Justice Initiative Report Calls for Return of Expellees after Elections
in Mauritania 

After presidential elections in March that were heralded as free and
fair, Mauritania has its first democratically-elected government in
decades. The Justice Initiative in April produced a short report that
proposes action on one of the longest-standing human rights problems of
Mauritania: the situation of black Mauritanians who were expelled from
the country—and their national identity cards destroyed—in 1989. The
report has been circulated to the African Commission’s Special
Rapporteur on Asylum Seekers, Refugees and Internally-Displaced People,
who has been working with the Justice Initiative on the problem, and to
other parties concerned with Mauritania’s transition to a human
rights-respecting country. Since 2000, Mauritania has defied a decision
of the African Commission on Human and Peoples’ Rights that called for
the return of refugees, prosecution for those who perpetrated human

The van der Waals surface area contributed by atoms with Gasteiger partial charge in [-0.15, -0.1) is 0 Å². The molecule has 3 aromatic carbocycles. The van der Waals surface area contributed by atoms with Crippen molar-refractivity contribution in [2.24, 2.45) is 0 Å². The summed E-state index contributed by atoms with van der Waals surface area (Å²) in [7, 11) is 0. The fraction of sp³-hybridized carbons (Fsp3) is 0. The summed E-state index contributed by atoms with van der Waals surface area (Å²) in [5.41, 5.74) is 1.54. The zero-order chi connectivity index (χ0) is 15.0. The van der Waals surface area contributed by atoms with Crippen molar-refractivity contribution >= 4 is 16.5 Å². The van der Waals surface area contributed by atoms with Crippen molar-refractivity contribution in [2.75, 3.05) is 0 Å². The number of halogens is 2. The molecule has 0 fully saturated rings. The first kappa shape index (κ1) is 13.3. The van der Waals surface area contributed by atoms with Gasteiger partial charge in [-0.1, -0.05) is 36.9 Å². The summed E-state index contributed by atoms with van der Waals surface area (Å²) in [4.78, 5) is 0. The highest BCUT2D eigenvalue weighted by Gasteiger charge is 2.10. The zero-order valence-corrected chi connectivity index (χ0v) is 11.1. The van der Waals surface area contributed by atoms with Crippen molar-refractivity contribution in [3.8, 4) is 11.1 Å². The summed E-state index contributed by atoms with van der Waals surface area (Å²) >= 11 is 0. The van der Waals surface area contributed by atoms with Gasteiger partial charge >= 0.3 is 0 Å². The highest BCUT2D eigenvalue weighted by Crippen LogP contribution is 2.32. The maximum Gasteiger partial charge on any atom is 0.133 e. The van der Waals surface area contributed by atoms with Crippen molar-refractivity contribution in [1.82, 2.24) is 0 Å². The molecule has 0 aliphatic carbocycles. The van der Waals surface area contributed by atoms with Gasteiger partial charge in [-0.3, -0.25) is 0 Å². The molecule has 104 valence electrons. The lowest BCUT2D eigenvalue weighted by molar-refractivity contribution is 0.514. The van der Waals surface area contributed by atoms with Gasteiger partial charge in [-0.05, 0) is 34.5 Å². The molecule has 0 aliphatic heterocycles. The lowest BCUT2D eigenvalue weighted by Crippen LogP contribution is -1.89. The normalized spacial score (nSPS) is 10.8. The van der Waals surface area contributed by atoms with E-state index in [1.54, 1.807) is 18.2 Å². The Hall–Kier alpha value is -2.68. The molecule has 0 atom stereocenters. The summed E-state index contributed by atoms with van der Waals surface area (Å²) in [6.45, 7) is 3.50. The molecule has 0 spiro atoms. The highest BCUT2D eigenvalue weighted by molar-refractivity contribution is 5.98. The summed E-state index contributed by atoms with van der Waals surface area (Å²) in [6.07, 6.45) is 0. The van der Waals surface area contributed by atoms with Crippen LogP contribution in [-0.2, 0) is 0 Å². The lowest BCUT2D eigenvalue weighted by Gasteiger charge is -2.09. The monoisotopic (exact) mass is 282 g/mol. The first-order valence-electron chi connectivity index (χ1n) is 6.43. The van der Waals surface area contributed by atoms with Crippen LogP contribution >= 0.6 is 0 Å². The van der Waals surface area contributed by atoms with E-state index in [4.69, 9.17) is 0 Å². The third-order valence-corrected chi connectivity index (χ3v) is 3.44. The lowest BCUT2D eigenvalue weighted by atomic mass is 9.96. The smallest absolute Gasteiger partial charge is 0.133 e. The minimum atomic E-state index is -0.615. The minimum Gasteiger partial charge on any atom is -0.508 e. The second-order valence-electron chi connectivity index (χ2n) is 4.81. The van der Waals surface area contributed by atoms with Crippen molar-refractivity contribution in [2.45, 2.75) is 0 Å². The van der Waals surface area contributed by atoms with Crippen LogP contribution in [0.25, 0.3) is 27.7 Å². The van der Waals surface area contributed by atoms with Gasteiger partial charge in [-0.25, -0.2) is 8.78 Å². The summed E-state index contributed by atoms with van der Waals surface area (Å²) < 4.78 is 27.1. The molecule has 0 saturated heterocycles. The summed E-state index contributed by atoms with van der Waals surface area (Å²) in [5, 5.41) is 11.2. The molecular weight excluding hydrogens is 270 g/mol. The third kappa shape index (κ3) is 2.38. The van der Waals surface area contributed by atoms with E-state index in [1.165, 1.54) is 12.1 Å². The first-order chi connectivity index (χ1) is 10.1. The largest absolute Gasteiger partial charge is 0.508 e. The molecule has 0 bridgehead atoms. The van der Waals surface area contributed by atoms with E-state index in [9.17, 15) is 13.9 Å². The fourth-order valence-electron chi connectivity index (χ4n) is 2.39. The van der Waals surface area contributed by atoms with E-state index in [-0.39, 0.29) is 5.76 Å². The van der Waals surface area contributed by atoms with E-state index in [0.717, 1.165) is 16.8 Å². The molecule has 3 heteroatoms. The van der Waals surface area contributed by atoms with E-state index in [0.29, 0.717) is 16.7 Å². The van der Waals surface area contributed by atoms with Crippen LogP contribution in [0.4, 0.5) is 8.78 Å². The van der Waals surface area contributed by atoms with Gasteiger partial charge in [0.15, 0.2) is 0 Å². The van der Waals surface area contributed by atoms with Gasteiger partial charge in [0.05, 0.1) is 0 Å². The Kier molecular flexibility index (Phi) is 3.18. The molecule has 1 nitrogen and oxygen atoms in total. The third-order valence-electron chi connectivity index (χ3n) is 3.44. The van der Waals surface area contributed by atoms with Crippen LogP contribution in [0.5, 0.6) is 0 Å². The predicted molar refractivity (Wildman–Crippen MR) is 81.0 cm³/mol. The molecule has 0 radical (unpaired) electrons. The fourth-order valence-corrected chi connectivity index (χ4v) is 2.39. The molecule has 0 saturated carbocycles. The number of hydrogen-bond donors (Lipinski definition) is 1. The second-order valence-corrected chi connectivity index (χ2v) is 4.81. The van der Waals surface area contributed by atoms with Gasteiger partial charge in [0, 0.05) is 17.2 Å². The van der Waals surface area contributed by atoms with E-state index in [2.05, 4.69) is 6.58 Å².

rights violations, and compensation for victims, including action to
address the continuing problem of slavery. An article and photo essay on
the plight of Mauritanian expellees appeared in the February 2005 issue
of Justice Initiatives; click here for that issue:


Corruption Allegations at Khmer Rouge Court Spur Investigation

Corruption allegations leveled at Cambodian judges and court officials
at the Extraordinary Chambers in the Courts of Cambodia (ECCC) must be
investigated thoroughly, fairly, and quickly, the Justice Initiative
said in a statement released in February. (Click here to read the full
statement.) The Justice Initiative’s report of serious allegations that
Cambodian court personnel, including judges, must kick back a
significant percentage of their wages to Cambodian government officials
led to an uproar in Phnom Penh, with the government of Hun Sen
threatening to kick the organization out of Cambodia. However, the
report also led the United Nations Development Programme (UNDP) to speed
up its investigation of the court’s hiring practices; the results of
that investigation have not been made public. In a letter published in
the Cambodia Daily on March 7, 2007, Executive Director James A.
Goldston explained why the Justice Initiative was compelled to expose
the corruption allegations, and why the UN investigation is in the
ECCC's best interest. Click here to read the letter: